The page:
In conversations with a small group of jurists, Parisi looks at a map of Honduras and, pointing to the Caribbean coast of Omoa, warns that “not even in the cruelest times of the Spanish conquest has there been so much criminal exploitation with such a high level of corruptibility as in the Gas del Caribe case. This exposes both the corruption of that transnational and the fragility, corruption and impunity of public officials who claim to believe in and defend the rule of law.”

A highly dangerous gas
in an inhabited area

Gas del Caribe has set up its LPF import and storage operations in an area surrounded by residential houses and a few productive centers. It is also right alongside both a very vulnerable ecosystem, including the historical Centeno Lagoon, and an area with the greatest number of tourists in the municipality of Omoa. The plant was originally granted two environmental licenses—currently out of date and being renewed—to increase its storage capacity, even though the place was inhabited, active and productive before the plant’s installation. This places the population’s physical integrity at risk and severely reduces both the quality of life and tourist activity, which is practically the only source of income. The population also feels at constant risk from what is unanimously considered to be the most dangerous hydrocarbon because it spreads rapidly and has a low ignition point and high asphyxiating potential.

As it is denser than air, it tends to spread near the ground like a cloud, causing dizziness and asphyxia. But Its greatest danger lies in that low ignition point. It only takes the spark from a light switch or even a watch battery to produce fire or an explosion. A concentration of only 10% of LPG in the air is enough to cause combustion with terrible results.

Damaged beaches and lagoon

The zone’s ecosystem has already been affected. Beaches have effectively disappeared behind a stone wall built on the strip of land considered unalienable state property. As mentioned in the technical reports, the tide smacks right up against the wall, as the margin of ten meters from the highest tide stipulated in the Municipalities Law has been ignored. Nor was permission requested to build the wall, which has had a serious impact on the Chachaguala River from which tons of stone were extracted to fill gabions—also not authorized by any relevant authority.

The ecosystem of the Centeno Lagoon alongside the industrial plant has also been seriously affected. The lagoon provides a habitat for migratory birds and has three species of mangrove. According to international conservation organizations, these species are threatened by the rupture of the lagoon’s sand bar to construct a breakwater—again without state authorization. As a result, sea water now enters the estuary, irreversibly damaging the flora and fauna.

The LPG storage plant is just 300 meters from the San Fernando Fortress and reports from the Honduran Anthropology and Tourism Institute indicate that the flow of international visitors to the area has dropped off. Should there ever be a gas leak, this Honduran cultural heritage would be lost forever.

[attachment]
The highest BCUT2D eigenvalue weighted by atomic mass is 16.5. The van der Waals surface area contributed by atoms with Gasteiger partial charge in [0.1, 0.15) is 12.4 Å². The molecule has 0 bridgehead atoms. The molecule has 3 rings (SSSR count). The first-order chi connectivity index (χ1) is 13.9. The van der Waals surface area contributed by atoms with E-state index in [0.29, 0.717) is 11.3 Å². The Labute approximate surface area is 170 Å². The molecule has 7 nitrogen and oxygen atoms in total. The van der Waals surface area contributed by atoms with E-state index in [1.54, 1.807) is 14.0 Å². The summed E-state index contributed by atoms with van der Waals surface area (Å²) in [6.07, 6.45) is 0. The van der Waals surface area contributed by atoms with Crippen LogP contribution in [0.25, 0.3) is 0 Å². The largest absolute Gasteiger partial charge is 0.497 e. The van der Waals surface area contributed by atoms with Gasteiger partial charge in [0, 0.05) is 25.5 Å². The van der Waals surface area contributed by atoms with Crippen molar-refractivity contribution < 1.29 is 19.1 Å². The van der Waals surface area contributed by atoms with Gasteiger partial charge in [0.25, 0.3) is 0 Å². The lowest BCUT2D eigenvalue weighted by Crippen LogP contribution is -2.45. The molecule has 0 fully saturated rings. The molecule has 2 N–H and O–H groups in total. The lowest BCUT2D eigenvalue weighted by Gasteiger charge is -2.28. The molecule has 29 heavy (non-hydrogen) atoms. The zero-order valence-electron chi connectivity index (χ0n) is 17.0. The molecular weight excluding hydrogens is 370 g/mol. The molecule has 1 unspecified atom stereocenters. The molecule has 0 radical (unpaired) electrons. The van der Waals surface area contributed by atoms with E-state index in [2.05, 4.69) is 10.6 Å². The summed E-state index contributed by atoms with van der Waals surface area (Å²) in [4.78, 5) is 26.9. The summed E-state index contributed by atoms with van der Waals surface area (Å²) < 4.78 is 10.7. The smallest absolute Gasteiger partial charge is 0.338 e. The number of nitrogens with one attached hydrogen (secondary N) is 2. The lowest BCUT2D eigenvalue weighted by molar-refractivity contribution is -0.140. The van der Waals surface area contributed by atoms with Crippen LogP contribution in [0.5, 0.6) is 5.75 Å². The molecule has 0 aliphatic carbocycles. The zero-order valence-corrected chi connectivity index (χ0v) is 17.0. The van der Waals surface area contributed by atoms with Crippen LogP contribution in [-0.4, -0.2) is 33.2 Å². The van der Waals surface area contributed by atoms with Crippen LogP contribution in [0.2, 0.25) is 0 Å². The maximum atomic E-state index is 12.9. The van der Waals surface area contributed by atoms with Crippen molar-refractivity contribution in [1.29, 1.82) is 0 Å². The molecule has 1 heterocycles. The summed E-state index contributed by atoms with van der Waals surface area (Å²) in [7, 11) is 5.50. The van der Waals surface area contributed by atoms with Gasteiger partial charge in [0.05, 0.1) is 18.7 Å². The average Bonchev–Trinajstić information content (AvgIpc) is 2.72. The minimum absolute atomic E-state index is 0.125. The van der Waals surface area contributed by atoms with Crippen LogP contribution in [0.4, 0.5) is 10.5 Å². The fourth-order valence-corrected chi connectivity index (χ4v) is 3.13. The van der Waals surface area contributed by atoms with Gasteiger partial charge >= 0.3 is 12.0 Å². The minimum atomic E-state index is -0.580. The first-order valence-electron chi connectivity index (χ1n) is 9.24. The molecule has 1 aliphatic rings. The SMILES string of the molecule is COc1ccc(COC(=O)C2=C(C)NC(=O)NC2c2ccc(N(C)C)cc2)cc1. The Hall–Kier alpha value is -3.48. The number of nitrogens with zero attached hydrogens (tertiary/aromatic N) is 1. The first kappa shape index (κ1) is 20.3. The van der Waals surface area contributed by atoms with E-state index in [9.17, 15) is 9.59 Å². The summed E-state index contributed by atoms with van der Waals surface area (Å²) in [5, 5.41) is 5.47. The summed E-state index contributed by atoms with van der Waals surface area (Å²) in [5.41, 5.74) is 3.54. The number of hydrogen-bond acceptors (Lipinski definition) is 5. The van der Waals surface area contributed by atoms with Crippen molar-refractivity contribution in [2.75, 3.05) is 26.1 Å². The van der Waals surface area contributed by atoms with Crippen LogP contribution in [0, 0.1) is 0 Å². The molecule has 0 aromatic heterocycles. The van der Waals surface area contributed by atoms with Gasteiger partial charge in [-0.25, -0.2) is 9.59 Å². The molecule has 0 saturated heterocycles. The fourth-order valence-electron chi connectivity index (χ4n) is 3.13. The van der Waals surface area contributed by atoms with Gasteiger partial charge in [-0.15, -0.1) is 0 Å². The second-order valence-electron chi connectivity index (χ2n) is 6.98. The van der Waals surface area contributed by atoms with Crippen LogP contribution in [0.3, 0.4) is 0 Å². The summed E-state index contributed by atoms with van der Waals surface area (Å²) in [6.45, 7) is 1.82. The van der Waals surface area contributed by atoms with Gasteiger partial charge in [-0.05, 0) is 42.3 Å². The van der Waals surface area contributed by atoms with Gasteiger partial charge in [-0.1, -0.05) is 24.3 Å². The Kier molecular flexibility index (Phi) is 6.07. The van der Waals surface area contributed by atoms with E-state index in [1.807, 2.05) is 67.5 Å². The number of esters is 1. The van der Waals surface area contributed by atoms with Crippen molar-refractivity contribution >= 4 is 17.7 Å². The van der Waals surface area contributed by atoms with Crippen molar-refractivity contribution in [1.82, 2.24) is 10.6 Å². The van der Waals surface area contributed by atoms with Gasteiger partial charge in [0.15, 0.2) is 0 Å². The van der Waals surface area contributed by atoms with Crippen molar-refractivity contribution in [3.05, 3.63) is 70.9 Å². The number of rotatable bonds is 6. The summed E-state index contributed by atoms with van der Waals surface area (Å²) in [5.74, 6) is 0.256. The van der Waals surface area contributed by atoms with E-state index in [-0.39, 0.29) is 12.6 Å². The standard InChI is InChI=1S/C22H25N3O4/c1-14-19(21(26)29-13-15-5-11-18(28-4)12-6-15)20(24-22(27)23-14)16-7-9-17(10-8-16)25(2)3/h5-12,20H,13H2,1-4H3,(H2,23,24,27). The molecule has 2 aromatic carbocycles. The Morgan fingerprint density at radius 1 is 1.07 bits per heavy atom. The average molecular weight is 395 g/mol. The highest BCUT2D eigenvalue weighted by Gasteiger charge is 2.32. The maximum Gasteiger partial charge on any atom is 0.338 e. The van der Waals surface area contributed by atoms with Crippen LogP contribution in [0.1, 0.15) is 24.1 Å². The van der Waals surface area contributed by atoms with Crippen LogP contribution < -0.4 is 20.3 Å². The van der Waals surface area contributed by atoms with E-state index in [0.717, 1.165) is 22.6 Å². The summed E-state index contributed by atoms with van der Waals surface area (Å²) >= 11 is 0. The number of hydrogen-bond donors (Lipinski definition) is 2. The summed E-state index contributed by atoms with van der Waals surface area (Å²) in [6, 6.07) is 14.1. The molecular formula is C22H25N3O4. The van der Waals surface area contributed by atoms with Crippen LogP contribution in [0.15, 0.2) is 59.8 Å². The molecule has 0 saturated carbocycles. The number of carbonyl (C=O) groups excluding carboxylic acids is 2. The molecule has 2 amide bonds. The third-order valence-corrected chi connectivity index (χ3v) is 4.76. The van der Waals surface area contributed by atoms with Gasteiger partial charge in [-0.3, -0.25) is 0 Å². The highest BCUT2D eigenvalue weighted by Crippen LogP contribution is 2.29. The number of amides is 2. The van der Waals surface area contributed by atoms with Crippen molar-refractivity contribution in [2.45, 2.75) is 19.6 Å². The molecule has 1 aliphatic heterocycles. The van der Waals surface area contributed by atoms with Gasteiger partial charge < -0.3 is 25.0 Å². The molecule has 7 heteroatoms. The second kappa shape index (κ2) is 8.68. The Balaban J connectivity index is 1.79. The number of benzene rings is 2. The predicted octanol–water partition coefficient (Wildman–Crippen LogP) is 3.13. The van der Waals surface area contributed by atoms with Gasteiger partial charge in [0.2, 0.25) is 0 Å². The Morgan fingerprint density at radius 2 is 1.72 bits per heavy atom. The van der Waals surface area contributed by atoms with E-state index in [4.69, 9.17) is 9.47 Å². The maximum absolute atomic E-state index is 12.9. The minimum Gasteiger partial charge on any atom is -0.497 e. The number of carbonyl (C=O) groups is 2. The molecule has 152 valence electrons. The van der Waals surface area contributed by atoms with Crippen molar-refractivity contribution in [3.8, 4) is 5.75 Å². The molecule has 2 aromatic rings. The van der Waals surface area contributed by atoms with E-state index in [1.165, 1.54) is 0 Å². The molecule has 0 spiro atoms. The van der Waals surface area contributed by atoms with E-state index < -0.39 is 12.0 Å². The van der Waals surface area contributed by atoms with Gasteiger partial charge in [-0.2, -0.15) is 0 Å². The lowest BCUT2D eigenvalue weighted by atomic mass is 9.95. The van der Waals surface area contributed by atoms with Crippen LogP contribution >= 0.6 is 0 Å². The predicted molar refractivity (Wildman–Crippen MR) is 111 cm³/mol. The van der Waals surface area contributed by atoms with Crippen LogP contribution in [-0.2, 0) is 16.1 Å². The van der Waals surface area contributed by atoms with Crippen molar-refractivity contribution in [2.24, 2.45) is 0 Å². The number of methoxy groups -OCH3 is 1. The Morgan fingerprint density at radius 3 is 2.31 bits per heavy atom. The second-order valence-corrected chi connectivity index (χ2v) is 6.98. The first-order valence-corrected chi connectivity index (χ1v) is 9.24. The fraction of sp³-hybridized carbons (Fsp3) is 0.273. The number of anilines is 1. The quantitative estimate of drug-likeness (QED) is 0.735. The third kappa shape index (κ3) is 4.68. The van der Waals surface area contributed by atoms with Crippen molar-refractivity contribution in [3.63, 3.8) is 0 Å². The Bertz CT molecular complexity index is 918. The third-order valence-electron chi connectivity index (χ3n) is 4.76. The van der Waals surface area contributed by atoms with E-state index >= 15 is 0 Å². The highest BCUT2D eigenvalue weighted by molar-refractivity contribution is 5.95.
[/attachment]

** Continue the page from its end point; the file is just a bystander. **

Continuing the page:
Everybody knows the danger
is imminent and multifaceted

The company, supported by the powerful forces protecting it, intends to continue operating despite the threat it poses to the area’s people and ecosystem, its lack of adequate safety conditions, two expired environmental licenses and total failure to comply with any of the mitigation measures established by SERNA. All this has been cited in the three control and follow-up reports done in three consecutive years, in which the company accumulated 40 misdemeanors.

In addition to all of this, the Gas del Caribe installations are in an area that is vulnerable to natural catastrophes such as heavy seas, hurricanes and flooding. Because the approximately 1.5 meter high wall is closer than ten meters from the highest normal tide, the waves went over it during hurricanes Fifi and Mitch.

The subterranean marine currents are gradually undermining the area occupied by the company, a fact admitted in a document in SERNA’s case file. Any increase in sea level resulting from global warming will increase the risk of major damages to the LPG storage facilities. The threat is real and irremediable.

The land is also susceptible to earthquakes, as Mother Nature demonstrated just a few months ago. The Motagua geological fault passes through the town of Omoa and is altered by the constant movement of tectonic plates due to the release of energy in the Pacific Ocean around El Salvador. Because the soil structure is made up of materials transported and deposited by currents, the ground is unstable and won’t be able to support heavy structures such as the tanks and spheres in the event of a sizable seismic incident.

The owners of Gas del Caribe know all this, as do the public authorities from the SERNA minister and the Environmental Ombudsman’s Office right up to the President. So why are they allowing this company to continue operating in a place where danger is imminent?

Why doesn’t the government act?

SERNA’s technicians took a stand in their 260-2006 Findings Report, which said that Gas del Caribe couldn’t continue operating in Omoa Bay because it was placing the lives of 8,000 citizens in danger. Other public institutions serving the public, including the Permanent Contingencies Commission, Fire Department, Attorney General’s Office and Ombudsmen’s Office, have reached the same conclusion. Even the National Congress unanimously agreed to the terminal’s relocation nearly a year ago, on November 28, 2006. So why has this parliamentary ruling never been implemented?